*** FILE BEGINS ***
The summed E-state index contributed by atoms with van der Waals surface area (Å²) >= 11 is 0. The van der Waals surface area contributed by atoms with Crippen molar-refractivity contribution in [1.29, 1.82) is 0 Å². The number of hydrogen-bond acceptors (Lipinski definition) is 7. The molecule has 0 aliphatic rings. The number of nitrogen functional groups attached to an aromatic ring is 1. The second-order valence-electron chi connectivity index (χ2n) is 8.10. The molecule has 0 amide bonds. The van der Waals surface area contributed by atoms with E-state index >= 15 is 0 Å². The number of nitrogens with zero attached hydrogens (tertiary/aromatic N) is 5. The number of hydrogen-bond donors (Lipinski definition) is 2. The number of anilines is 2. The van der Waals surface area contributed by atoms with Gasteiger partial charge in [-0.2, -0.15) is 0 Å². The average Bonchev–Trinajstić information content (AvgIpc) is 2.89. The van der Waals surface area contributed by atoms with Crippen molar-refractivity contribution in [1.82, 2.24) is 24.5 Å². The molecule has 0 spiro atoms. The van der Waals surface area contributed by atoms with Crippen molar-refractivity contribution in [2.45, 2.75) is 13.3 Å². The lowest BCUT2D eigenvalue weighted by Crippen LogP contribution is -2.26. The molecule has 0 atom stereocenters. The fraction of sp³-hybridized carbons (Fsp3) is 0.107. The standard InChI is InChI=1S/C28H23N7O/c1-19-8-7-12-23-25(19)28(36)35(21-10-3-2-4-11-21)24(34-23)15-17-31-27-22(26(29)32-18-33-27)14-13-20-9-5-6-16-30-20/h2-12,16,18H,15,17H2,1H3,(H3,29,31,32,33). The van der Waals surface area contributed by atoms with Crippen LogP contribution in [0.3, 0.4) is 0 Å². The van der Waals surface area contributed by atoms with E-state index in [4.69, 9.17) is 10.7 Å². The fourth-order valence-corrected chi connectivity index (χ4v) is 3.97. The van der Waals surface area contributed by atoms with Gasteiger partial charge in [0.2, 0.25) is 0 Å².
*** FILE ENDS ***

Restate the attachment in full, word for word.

The summed E-state index contributed by atoms with van der Waals surface area (Å²) >= 11 is 0. The van der Waals surface area contributed by atoms with Crippen molar-refractivity contribution in [1.29, 1.82) is 0 Å². The number of hydrogen-bond acceptors (Lipinski definition) is 7. The molecule has 0 aliphatic rings. The number of nitrogen functional groups attached to an aromatic ring is 1. The second-order valence-electron chi connectivity index (χ2n) is 8.10. The molecule has 0 amide bonds. The van der Waals surface area contributed by atoms with E-state index >= 15 is 0 Å². The number of nitrogens with zero attached hydrogens (tertiary/aromatic N) is 5. The number of hydrogen-bond donors (Lipinski definition) is 2. The number of anilines is 2. The van der Waals surface area contributed by atoms with Gasteiger partial charge in [-0.2, -0.15) is 0 Å². The average Bonchev–Trinajstić information content (AvgIpc) is 2.89. The van der Waals surface area contributed by atoms with Crippen molar-refractivity contribution in [1.82, 2.24) is 24.5 Å². The molecule has 0 spiro atoms. The van der Waals surface area contributed by atoms with Crippen molar-refractivity contribution in [2.45, 2.75) is 13.3 Å². The lowest BCUT2D eigenvalue weighted by Crippen LogP contribution is -2.26. The molecule has 0 atom stereocenters. The fraction of sp³-hybridized carbons (Fsp3) is 0.107. The standard InChI is InChI=1S/C28H23N7O/c1-19-8-7-12-23-25(19)28(36)35(21-10-3-2-4-11-21)24(34-23)15-17-31-27-22(26(29)32-18-33-27)14-13-20-9-5-6-16-30-20/h2-12,16,18H,15,17H2,1H3,(H3,29,31,32,33). The van der Waals surface area contributed by atoms with Crippen LogP contribution in [0.3, 0.4) is 0 Å². The van der Waals surface area contributed by atoms with E-state index in [4.69, 9.17) is 10.7 Å². The fourth-order valence-corrected chi connectivity index (χ4v) is 3.97. The van der Waals surface area contributed by atoms with Gasteiger partial charge in [0.2, 0.25) is 0 Å².